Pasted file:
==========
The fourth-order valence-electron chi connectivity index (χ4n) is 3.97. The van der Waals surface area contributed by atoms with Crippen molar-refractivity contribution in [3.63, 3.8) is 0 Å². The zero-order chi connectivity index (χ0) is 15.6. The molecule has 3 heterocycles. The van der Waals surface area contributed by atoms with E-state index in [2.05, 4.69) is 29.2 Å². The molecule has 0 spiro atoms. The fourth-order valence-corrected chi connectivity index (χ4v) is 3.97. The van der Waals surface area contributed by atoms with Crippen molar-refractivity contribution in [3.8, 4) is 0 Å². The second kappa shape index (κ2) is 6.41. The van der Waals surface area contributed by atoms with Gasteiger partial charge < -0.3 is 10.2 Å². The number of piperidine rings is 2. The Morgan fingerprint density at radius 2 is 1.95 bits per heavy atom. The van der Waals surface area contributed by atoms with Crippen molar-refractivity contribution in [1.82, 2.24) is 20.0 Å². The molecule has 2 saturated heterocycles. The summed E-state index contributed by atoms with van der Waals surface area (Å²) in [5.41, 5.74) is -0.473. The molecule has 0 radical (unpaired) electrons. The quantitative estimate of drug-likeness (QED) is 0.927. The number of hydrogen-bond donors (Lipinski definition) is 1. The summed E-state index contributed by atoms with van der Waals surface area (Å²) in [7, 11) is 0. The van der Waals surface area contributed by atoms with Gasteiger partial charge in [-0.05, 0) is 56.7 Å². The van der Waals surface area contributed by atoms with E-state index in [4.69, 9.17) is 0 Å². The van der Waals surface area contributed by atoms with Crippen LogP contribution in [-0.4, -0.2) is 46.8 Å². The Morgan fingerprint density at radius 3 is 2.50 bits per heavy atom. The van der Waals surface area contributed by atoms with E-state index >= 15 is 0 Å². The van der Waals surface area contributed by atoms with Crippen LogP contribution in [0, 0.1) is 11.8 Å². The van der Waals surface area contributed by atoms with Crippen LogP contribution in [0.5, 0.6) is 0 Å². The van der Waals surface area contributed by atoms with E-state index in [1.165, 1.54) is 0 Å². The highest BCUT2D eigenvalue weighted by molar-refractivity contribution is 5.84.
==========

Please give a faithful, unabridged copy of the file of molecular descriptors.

The fourth-order valence-electron chi connectivity index (χ4n) is 3.97. The van der Waals surface area contributed by atoms with Crippen molar-refractivity contribution in [3.63, 3.8) is 0 Å². The zero-order chi connectivity index (χ0) is 15.6. The molecule has 3 heterocycles. The van der Waals surface area contributed by atoms with E-state index in [2.05, 4.69) is 29.2 Å². The molecule has 0 spiro atoms. The fourth-order valence-corrected chi connectivity index (χ4v) is 3.97. The van der Waals surface area contributed by atoms with Crippen molar-refractivity contribution in [3.8, 4) is 0 Å². The second kappa shape index (κ2) is 6.41. The van der Waals surface area contributed by atoms with Gasteiger partial charge < -0.3 is 10.2 Å². The number of piperidine rings is 2. The Morgan fingerprint density at radius 2 is 1.95 bits per heavy atom. The van der Waals surface area contributed by atoms with Crippen molar-refractivity contribution in [1.82, 2.24) is 20.0 Å². The molecule has 2 saturated heterocycles. The summed E-state index contributed by atoms with van der Waals surface area (Å²) in [5.41, 5.74) is -0.473. The molecule has 0 radical (unpaired) electrons. The quantitative estimate of drug-likeness (QED) is 0.927. The number of hydrogen-bond donors (Lipinski definition) is 1. The summed E-state index contributed by atoms with van der Waals surface area (Å²) in [7, 11) is 0. The van der Waals surface area contributed by atoms with Gasteiger partial charge in [-0.05, 0) is 56.7 Å². The van der Waals surface area contributed by atoms with E-state index in [4.69, 9.17) is 0 Å². The van der Waals surface area contributed by atoms with Crippen LogP contribution in [-0.4, -0.2) is 46.8 Å². The Morgan fingerprint density at radius 3 is 2.50 bits per heavy atom. The van der Waals surface area contributed by atoms with E-state index >= 15 is 0 Å². The van der Waals surface area contributed by atoms with Crippen LogP contribution in [0, 0.1) is 11.8 Å². The van der Waals surface area contributed by atoms with Crippen LogP contribution in [0.5, 0.6) is 0 Å². The van der Waals surface area contributed by atoms with E-state index in [1.165, 1.54) is 0 Å². The highest BCUT2D eigenvalue weighted by molar-refractivity contribution is 5.84.